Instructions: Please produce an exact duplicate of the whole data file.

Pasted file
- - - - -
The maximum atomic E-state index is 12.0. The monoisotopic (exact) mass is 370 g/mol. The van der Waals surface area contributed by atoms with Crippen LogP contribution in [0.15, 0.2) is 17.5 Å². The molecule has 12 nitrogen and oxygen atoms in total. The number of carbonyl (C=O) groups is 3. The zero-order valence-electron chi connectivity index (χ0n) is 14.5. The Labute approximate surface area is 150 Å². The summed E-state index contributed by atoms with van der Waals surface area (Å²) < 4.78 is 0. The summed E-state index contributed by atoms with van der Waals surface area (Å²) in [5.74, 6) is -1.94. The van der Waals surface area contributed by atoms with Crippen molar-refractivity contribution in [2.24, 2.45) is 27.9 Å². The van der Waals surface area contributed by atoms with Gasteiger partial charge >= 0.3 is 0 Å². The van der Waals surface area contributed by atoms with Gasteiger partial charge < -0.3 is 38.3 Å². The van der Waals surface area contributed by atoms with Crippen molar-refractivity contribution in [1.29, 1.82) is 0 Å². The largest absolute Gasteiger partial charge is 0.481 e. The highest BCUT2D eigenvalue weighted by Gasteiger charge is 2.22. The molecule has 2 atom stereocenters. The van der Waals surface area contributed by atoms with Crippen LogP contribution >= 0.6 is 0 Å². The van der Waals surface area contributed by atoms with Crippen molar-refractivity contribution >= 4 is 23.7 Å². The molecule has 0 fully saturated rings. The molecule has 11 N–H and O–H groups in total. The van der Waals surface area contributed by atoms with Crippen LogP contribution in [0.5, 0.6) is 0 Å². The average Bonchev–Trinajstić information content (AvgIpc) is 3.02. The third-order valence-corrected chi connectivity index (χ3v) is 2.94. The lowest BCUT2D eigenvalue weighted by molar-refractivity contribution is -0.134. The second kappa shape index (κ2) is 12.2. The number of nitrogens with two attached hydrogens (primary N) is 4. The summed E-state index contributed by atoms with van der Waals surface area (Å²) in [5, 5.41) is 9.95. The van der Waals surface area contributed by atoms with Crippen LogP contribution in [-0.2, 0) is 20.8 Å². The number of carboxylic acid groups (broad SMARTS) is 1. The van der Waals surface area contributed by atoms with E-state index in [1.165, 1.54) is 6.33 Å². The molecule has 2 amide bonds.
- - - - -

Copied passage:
The maximum atomic E-state index is 12.0. The monoisotopic (exact) mass is 370 g/mol. The van der Waals surface area contributed by atoms with Crippen LogP contribution in [0.15, 0.2) is 17.5 Å². The molecule has 12 nitrogen and oxygen atoms in total. The number of carbonyl (C=O) groups is 3. The zero-order valence-electron chi connectivity index (χ0n) is 14.5. The Labute approximate surface area is 150 Å². The summed E-state index contributed by atoms with van der Waals surface area (Å²) < 4.78 is 0. The summed E-state index contributed by atoms with van der Waals surface area (Å²) in [5.74, 6) is -1.94. The van der Waals surface area contributed by atoms with Crippen molar-refractivity contribution in [2.24, 2.45) is 27.9 Å². The van der Waals surface area contributed by atoms with Gasteiger partial charge >= 0.3 is 0 Å². The van der Waals surface area contributed by atoms with Gasteiger partial charge < -0.3 is 38.3 Å². The van der Waals surface area contributed by atoms with Crippen molar-refractivity contribution in [1.29, 1.82) is 0 Å². The largest absolute Gasteiger partial charge is 0.481 e. The highest BCUT2D eigenvalue weighted by Gasteiger charge is 2.22. The molecule has 2 atom stereocenters. The van der Waals surface area contributed by atoms with Crippen LogP contribution >= 0.6 is 0 Å². The van der Waals surface area contributed by atoms with Crippen molar-refractivity contribution >= 4 is 23.7 Å². The molecule has 0 fully saturated rings. The molecule has 11 N–H and O–H groups in total. The van der Waals surface area contributed by atoms with Crippen LogP contribution in [0.5, 0.6) is 0 Å². The average Bonchev–Trinajstić information content (AvgIpc) is 3.02. The third-order valence-corrected chi connectivity index (χ3v) is 2.94. The lowest BCUT2D eigenvalue weighted by molar-refractivity contribution is -0.134. The second kappa shape index (κ2) is 12.2. The number of nitrogens with two attached hydrogens (primary N) is 4. The summed E-state index contributed by atoms with van der Waals surface area (Å²) in [5, 5.41) is 9.95. The van der Waals surface area contributed by atoms with Crippen LogP contribution in [-0.2, 0) is 20.8 Å². The number of carboxylic acid groups (broad SMARTS) is 1. The van der Waals surface area contributed by atoms with E-state index in [1.165, 1.54) is 6.33 Å². The molecule has 2 amide bonds.